The earlier a film ends up on pirate sites, the more filmmakers, cinemas, and other players in the movie industry stand to lose.
This is the main reason why movie theaters keep a very close eye on their visitors.
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Employees are specifically trained and instructed to recognize potentially suspicious behavior so they take action in response. Those who help to catch a pirate, are eligible for hard cash bounties.
In the UK, the Film Content Protection Agency (FCPA) is in charge of these rewards as well as educating cinema personnel. This is much needed, it appears, as there are piracy ‘incidents’ in UK movie theaters on a weekly basis.
According to the latest annual report from the UK Cinema Association, 2018 saw a record number of ‘film theft’ related incidents, wrapped in a positive sauce.
“Despite ongoing attempts by individuals to record films in cinema theaters there were 140 separate incidents in UK cinemas in 2018, a new record – much of the year saw the continuation of a period of unprecedented success in this regard,” the report reads.
While people are frequently caught trying to record movies, leaks from UK cinemas are rare, the association notes. In fact, no leaked films could be tracked to the UK for a period of three consecutive years. However, that also changed in 2018.
In October, a pirated copy of a newly-released film was traced back to a Birmingham cinema and this was followed by two more, but unrelated, leaks from Cornwall.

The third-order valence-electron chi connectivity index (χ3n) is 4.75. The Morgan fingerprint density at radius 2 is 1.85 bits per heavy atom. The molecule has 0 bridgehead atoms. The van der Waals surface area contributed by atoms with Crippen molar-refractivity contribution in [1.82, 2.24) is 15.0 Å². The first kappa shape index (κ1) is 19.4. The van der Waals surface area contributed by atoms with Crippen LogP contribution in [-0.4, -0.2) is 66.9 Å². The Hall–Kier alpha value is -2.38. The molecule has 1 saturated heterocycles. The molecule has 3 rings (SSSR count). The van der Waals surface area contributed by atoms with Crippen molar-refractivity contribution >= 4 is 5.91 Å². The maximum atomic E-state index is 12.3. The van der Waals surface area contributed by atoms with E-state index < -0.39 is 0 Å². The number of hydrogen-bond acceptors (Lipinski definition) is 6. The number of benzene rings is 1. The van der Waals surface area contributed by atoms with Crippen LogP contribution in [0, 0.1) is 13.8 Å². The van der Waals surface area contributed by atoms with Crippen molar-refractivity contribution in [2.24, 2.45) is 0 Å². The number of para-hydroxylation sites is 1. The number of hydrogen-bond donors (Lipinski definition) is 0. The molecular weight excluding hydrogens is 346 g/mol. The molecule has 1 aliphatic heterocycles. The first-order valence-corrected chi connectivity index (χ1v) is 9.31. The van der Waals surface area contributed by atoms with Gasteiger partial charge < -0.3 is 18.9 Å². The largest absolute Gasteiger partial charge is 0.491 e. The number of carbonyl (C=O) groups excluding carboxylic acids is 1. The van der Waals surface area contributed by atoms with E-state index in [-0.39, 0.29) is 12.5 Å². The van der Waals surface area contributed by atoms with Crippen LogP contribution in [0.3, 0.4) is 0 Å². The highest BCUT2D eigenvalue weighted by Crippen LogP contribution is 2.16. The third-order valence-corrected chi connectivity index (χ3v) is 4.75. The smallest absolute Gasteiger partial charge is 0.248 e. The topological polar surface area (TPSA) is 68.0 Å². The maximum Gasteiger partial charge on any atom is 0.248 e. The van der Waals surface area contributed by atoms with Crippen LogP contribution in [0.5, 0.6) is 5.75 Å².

This is obviously a setback, but the Cinema Association notes that the FCPA is investigating the cases with the authorities, hoping to bring the perpetrators to justice, as it did with a 21-year old man from Sunderland last summer.
“As the year closed, the FCPA was collaborating on investigating these three
cases with the Police Intellectual Property Crime Unit (PIPCU), based at the City of London Police,” the annual report notes.
As for the increase in reported incidents, it is not clear whether this reflects an actual uptick in piracy attempts. Last year, more than 2,200 cinema staff from 68 UK cinemas attended the FCPA’s anti-piracy briefings, so it’s possible that elevated awareness is playing a role too.
Increased vigilance is also a reason to keep the bounty program in place. Theater employees are eligible for a reward of up to £1,000 for spotting pirates.
“Encouraging and incentivising such vigilance and awareness is vital – so the FCPA has continued to acknowledge cinema staff for their efforts in tackling film piracy through its reward programme,” the report reads.
“Across the year, a record 52 cinema staff were formally recognised for successfully disrupting attempts to illegally record films and presented with cash rewards at presentations in March and September,” the Cinema Association adds.
On its website, the FCPA provides further guidance on how to spot pirates. Among other things, it recommends using night-vision goggles.
“Modern, lightweight, silent night vision devices may be available at your cinema. Their use during screen checks is warmly encouraged, especially for new releases most vulnerable to theft,” the advice reads.
With these and other measures, the UK movie industry hopes to keep piracy incidents under control. Sharper surveillance may initially lead to more reported incidents, but if it pays off, the number of actual leaks should drop to zero again.